While traveling south we took a few days to explore the Mammoth Cave National Park area in Kentucky. If you are not familiar with this area you should make some time to be.
Mammoth Cave National Park is Kentucky’s oldest tourist attraction, a World Heritage Site, and International Biosphere Reserve with 53,000 acres of natural preserve and the longest cave system in the world with over 4000 miles of passages and 400 miles of mapped passageways.
One thing we learned too late was to plan ahead, a few days before you get there is not enough time. It’s not your typical National Park where you can just go and explore the cave. Nope. Guided tours are given daily and are very popular. Reservations are not necessary but highly recommended, as certain tours will sell out quickly. Which is what we found out.
We are not ones to enjoy exploring areas with huge crowds; school tours are very popular here. The most popular tour has a capacity of 118 people! Yup, you heard me right. 118 people, all trying to hear the tour guide. Kids everywhere. Not our idea of fun. A couple of the other tours seemed interesting and small enough, however, with there limited runs, they were sold out when we were there. That’s what we get for waiting til the last minute and not researching before hand. Oh well. We’ll just have to come back.
While Mammoth Cave is named after and known for it’s caves, there are a lot of other fun activities you can do while visiting the park. There is a river that runs through the park that you can rent or bring your own canoe/kayak (which we did consider). There are horse back riding (rental or bring your own horse) trails throughout the park. However, with over 84 miles of above ground trails, we opted to go hiking.
It was a beautiful fall day. Not another person in site. Our kind of day. We spent some time exploring the trails while trying to follow the map the Park Ranger had given to us. Let’s just say the map was not the easiest to follow being a photocopy of a photocopy. The park office was out of stock of their regular maps and brochures so we made do with what we were given.
We came across a natural spring that was as clear as day. It came up from the cave system below and actually had some fish in it.
When we finished up our hike we decided that we could not leave this area, Kentucky’s cave capital, without seeing at least one cave system.
Another popular cave tour in this area is Diamond Caverns. Just a short 10-minute or so drive from Mammoth Cave and still within the National Parks boundaries, its Kentucky’s second oldest show cave, giving tours for over 154 years. And no, it’s not filled with diamonds.
We arrived just in time to catch a tour. With the tour only an hour long, we felt that was plenty of time. We’ve explored caves before you see, when we were in Carlsbad, New Mexico. So, in our opinion, once you’ve seen a cave/cavern, they all start to look alike after a while.
Sorry for the poor quality of photos but while you are in a cave, lighting is not really that prevalent, a flash would just ruin the picture and our phone cameras are only so good while in low light and of course, we didn’t bring any other cameras with us.
With all the activities to do in this area, caving, hiking, biking, kayaking, horse back riding, zip lining, etc, it sure is a good feeling to go back to our home on wheels. There are a few rv parks and campgrounds in the area to choose from. Mammoth Cave National Park has a campground, however, the sites offer no hook ups and is more for smaller rigs.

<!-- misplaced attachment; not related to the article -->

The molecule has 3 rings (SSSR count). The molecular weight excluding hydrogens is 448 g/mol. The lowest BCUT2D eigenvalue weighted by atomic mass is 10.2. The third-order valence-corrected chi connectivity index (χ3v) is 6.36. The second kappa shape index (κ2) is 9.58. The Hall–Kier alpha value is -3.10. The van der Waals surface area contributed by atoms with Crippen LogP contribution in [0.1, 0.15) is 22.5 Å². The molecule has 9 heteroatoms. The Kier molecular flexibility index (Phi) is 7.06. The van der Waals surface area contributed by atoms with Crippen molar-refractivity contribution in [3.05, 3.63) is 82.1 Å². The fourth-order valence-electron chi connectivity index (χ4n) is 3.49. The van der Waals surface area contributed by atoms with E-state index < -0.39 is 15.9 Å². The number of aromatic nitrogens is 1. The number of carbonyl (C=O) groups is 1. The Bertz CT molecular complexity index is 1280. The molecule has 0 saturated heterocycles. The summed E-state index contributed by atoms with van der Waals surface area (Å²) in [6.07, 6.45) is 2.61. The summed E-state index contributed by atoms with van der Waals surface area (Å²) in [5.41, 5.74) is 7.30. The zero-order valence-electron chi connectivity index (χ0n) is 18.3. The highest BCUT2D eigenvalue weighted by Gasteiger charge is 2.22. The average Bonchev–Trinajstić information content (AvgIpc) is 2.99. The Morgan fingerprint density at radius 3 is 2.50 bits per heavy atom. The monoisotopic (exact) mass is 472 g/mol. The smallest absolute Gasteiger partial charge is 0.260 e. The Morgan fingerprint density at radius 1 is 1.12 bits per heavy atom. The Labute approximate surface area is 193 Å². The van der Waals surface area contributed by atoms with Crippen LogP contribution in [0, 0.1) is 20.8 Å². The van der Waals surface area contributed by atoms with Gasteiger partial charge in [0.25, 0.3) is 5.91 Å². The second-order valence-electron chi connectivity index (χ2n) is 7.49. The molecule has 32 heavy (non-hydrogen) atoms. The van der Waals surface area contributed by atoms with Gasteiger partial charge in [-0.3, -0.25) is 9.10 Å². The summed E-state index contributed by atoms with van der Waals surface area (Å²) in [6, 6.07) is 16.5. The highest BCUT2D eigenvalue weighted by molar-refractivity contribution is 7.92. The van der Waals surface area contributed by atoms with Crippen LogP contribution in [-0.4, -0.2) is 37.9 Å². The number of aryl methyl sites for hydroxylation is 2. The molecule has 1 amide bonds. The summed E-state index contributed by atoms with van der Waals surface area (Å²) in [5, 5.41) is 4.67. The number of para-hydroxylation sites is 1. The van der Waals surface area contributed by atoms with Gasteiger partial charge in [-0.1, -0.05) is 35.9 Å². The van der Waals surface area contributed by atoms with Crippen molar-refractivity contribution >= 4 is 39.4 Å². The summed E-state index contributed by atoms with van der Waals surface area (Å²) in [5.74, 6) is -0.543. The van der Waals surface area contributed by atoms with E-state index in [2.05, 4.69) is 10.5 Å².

We opted to stay in town just a short 20-minute drive from the park. We found Cave Country RV Park in Cave City, Kentucky.
It was right off the highway but had no highway noise. Yes, there is a train but it seemed to run more sporadically and really wasn’t a bother. It was truly an easy in and out for big rigs and the site was big enough for our 45-foot motor home and tow vehicle, even if we wanted to stay hooked up.
There were many people that were here just for an overnight. The utilities worked well. All except the WiFi of course which they were working on improving. Alas, that seems to be the norm these days. Verizon was good in this area so we used that.
Many restaurants (El Mazatlan Mexican restaurant was very good) in the area and a grocery store (which we did not go check out). The office lady (Barbara) was really nice and she leads you to your site. Which for such a straightforward campground really is not necessary but appreciated. She even sweeps out the utility pole for any creepy crawlies in there. While walking around we noticed that they had some really nice garden areas. We would stay here again if in this area to explore or just passing through.
We only stayed in this area for a couple nights. Only exploring the one-day. When we get back to this area we will be spending more time here and yes, we will be making reservations for some Mammoth Cave tours well in advance. You are close to Bowling Green, Kentucky where yes, there is another cave you can visit. You can also tour the Corvette Museum, lots of antique shops in this area and the Kentucky Bourbon Trail is not too far away. Lots more to do and we found out that Fall is a beautiful time of year to explore this area.
Thanks for sharing. Kentucky has got to have lots to see and do but it’s nice to read the reports and adventures of others before planning a trip through the State .
Enjoy the beautiful fall.
Thanks for sharing, you are in my neck of the woods. (Southern tip of Indiana)
Looks like you two are having a lot of fun! What a beautiful area Kentucky is. I hope your headed towards Texas now! Great to see you out traveling again. Ronnie B
Thanks for another great read, sad to say that Bowling Green has two caves now, lost river and lost vettes.